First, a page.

The First Nations and Inuit Regional Health Survey (FNIHS) reported that diabetes, heart problems, and hypertension rates for First Nations people living on reserve were all increased up to three-fold, compared with the general Canadian population20,21.
Other studies have shown that rates of cerebrovascular disease, limb amputations, nephropathy, and retinopathy are all increased in Aboriginals, compared with the general Canadian population.
In the Bella Coola Valley, diabetes but not heart disease or hypertension prevalence is increased in the Aboriginal population. For example, the FNIHS reported 48% of Aboriginal diabetics had hypertension. In the Bella Coola Valley 43%, 68%, 5% and 13% of Aboriginal diabetics, non-Aboriginal diabetics, Aboriginal non-diabetics, and non-Aboriginal non-diabetics, respectively had a diagnosis of hypertension. A recent review of deaths in the Bella Coola Valley and Bella Coola Valley Health Area (LHA 49) between the years 1986 and 2001, revealed that compared with British Columbia non-Status Indian population, the standardized mortality ratio (SMR) for both Status Indian and residents who were not Status Indian was 1.4. The SMR for Status Indian residents living in the Bella Coola Valley dying from diabetes, circulatory diseases, ischemic heart disease, and cerebrovascular disease was 1.1, 0.9, 1.0 and 0.8 respectively. The SMR for residents who were not Status Indian for deaths due to diabetes, circulatory diseases, ischemic heart disease, and cerebrovascular disease was 0.9, 1.5, 1.4 and 2.6 respectively. None of the SMR reported for either Bella Coola Valley populations was statistically different from rates reported for the British Columbia non-Status Indian population50.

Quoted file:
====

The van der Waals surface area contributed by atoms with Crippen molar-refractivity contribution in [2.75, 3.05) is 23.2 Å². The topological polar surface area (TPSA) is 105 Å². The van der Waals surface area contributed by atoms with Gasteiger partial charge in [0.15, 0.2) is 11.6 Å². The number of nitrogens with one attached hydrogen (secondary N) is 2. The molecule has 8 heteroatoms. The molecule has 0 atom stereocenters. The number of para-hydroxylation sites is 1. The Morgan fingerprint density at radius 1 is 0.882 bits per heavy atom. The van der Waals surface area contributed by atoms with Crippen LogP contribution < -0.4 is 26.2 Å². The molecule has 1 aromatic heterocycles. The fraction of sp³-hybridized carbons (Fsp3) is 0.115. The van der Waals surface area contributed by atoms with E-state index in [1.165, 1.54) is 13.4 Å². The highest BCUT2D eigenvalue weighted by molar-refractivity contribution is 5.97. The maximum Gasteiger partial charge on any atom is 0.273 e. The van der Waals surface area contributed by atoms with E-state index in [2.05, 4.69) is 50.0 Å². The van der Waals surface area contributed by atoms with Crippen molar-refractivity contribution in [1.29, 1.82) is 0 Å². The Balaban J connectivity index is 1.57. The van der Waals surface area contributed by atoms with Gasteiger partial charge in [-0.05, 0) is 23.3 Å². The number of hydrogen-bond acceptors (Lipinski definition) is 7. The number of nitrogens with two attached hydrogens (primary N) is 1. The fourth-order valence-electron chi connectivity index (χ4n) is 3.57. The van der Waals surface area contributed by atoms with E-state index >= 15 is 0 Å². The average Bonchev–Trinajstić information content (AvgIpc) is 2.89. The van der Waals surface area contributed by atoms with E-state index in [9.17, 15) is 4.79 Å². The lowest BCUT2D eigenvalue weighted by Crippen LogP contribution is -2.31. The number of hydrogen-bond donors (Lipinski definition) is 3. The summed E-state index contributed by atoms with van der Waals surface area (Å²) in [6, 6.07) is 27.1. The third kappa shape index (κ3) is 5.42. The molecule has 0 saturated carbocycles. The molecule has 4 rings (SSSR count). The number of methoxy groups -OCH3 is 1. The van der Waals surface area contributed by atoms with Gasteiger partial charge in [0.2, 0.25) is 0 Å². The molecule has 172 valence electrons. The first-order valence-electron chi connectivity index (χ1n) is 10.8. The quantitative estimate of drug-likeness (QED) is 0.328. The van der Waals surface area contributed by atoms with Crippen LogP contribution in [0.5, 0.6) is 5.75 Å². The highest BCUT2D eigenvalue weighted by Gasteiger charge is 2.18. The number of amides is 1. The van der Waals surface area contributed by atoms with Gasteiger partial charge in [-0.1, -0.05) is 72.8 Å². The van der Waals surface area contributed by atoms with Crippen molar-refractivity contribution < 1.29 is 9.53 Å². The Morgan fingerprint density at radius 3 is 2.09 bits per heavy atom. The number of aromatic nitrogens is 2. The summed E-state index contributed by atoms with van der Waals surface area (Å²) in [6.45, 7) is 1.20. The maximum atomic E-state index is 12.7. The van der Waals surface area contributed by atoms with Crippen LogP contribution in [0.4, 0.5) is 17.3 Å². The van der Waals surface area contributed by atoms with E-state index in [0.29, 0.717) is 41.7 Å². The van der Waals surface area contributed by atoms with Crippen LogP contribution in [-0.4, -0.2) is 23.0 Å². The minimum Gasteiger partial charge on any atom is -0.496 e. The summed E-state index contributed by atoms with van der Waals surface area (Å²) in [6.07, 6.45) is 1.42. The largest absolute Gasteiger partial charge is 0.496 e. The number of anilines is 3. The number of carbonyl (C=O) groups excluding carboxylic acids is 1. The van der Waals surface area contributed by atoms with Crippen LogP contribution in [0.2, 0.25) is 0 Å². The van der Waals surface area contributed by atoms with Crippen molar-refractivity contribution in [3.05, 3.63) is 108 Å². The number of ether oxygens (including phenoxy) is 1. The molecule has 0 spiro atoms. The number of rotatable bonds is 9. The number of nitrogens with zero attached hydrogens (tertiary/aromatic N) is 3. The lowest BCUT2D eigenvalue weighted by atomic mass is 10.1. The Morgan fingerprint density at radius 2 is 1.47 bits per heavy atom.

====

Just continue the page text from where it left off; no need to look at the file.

Failure to demonstrate increased diabetes or circulatory disease SMR, or increased prevalence rates of circulatory disease, ischemic heart disease, and cerebrovascular disease among the Bella Coola Aboriginal population is all the more surprising considering the fact that the smoking rate in this population exceeds the rate for non-Aboriginal Bella Coola Valley adult residents. Our chart-derived smoking rates were almost identical to those reported from a recent Bella Coola Valley health survey46. That survey reported a smoking rate of 34% for the entire adult population (Aboriginal and non-Aboriginal) and a smoking rate of 49% for the Bella Coola Valley Aboriginal adult population. According to our chart review, 35% of Bella Coola Valley adults currently smoke, and 46% of Aboriginal adults smoke. The aboriginal diabetic population has a smoking rate which exceeds 41%. Smoking rates in the Bella Coola Valley exceeds reported provincial and Canadian smoking rates22,46,51-52. Estimated smoking rate for Aboriginal people living in British Columbia51 is 43%, for the general British Columbia population51 it is 22%, and for the general Canadian population52 it is approximately 26%. According to the 2000/2001 Canadian Community health Survey, 33.5% of Canadians living in northern regions smoke and 32% of those in rural regions smoke22.
Salmon species (Onchorinchus sp.) and ooligans (Tahleichthys pacificus) are among the most heavily used food groups in the diet of Bella Coola Aboriginal residents. Perhaps the lower than expected cardiovascular disease rate is due to an above average consumption of dietary fish oils53-56. Dietary fish oils are rich in omega-3 polyunsaturated fatty acids which are believed to have numerous cardio-protective effects57. In 1985, Barr and Kuhnlein published information on high-density lipoprotein and total serum cholesterol levels for 202 members of the Nuxalk Nation and found that high density cholesterol levels were higher than expected53. They speculated that this finding might explain why British Columbia's west coast native people had lower coronary mortality rates than the general population at that time. A detailed study on the cholesterol profile in this population is indicated. Genetic differences may also contribute in some type of cardio-protective way in this Bella Coola Aboriginal population. This is also an area which warrants further investigation.